"The positive ongoing economic impact to the surrounding region will exceed $1 billion per year," the proposal stated.

There are 39 nuclear reactors operating across 10 Southeast states. Along with extensions granted to their original operating licenses, most of these reactors are poised to operate well into the second half of this century. Add to that the reactors that are under construction, two each in Georgia and South Carolina and projected to begin generating electricity by 2020.



New Spacesuit Unveiled for Starliner Astronauts

Astronauts heading into orbit aboard Boeing’s Starliner spacecraft will wear lighter and more comfortable spacesuits than earlier versions. The suit capitalizes on historical designs, meets NASA requirements for safety and functionality, while introducing cutting-edge innovations. Boeing unveiled its spacesuit design Wednesday as the company continues to move toward flight tests of its Starliner spacecraft and launch systems that will fly astronauts to the International Space Station.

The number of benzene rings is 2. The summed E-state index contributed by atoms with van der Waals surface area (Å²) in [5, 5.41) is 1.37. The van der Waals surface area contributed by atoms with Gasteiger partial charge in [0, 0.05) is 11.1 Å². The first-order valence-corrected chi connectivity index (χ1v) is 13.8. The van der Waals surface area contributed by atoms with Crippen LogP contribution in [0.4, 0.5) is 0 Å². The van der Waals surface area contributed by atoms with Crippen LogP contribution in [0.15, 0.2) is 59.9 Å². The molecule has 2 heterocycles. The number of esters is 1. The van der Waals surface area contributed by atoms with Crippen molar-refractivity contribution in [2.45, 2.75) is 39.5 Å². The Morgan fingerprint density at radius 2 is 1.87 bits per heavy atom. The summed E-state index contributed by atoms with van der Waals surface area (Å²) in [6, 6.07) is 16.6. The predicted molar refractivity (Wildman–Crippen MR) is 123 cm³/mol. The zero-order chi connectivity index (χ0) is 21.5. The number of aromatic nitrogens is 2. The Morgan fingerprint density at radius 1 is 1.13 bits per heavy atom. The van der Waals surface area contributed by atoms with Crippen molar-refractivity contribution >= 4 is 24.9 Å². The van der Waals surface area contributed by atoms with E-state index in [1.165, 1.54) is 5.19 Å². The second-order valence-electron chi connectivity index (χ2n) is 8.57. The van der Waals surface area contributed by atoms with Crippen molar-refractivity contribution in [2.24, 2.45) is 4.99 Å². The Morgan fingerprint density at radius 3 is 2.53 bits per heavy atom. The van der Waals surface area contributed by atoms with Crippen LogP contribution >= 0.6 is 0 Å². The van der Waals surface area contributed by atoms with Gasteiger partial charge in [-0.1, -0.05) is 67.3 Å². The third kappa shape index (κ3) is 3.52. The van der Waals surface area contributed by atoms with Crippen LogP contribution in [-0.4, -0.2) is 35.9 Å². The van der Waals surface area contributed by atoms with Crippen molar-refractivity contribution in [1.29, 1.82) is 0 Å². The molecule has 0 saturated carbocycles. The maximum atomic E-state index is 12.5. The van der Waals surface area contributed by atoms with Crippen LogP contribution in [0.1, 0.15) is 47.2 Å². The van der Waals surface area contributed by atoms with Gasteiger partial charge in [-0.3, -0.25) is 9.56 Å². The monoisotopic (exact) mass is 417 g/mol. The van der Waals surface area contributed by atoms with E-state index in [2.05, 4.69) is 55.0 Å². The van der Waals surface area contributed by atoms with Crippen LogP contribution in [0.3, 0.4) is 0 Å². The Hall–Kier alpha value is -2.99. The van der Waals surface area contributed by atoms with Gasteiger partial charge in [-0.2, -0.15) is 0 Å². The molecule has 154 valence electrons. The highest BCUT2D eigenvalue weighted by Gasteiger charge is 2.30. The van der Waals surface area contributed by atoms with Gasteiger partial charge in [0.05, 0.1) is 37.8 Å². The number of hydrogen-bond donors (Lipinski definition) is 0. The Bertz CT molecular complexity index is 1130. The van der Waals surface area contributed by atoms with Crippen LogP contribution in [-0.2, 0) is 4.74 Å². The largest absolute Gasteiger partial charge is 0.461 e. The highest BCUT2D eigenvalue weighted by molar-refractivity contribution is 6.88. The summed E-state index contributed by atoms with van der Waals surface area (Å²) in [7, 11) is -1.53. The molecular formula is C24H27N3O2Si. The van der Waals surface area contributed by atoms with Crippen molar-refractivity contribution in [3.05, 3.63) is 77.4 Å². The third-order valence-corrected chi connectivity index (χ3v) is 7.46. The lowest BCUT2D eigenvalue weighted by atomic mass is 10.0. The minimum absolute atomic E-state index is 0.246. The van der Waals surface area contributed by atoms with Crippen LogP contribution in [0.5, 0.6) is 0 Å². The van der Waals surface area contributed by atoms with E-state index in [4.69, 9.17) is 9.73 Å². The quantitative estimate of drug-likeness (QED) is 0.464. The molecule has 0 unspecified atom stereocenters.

Astronauts heading into orbit aboard Boeing’s Starliner spacecraft will wear lighter and more comfortable spacesuits than earlier suits astronauts wore. The suit capitalizes on historical designs, meets NASA requirements for safety and functionality, and introduces cutting-edge innovations. Boeing unveiled its spacesuit design Wednesday as the company continues to move toward flight tests of its Starliner spacecraft and launch systems that will fly astronauts to the International Space Station.

A few of the advances in the design:
  • Lighter and more flexible through use of advanced materials and new joint patterns
  • Helmet and visor incorporated into the suit instead of detachable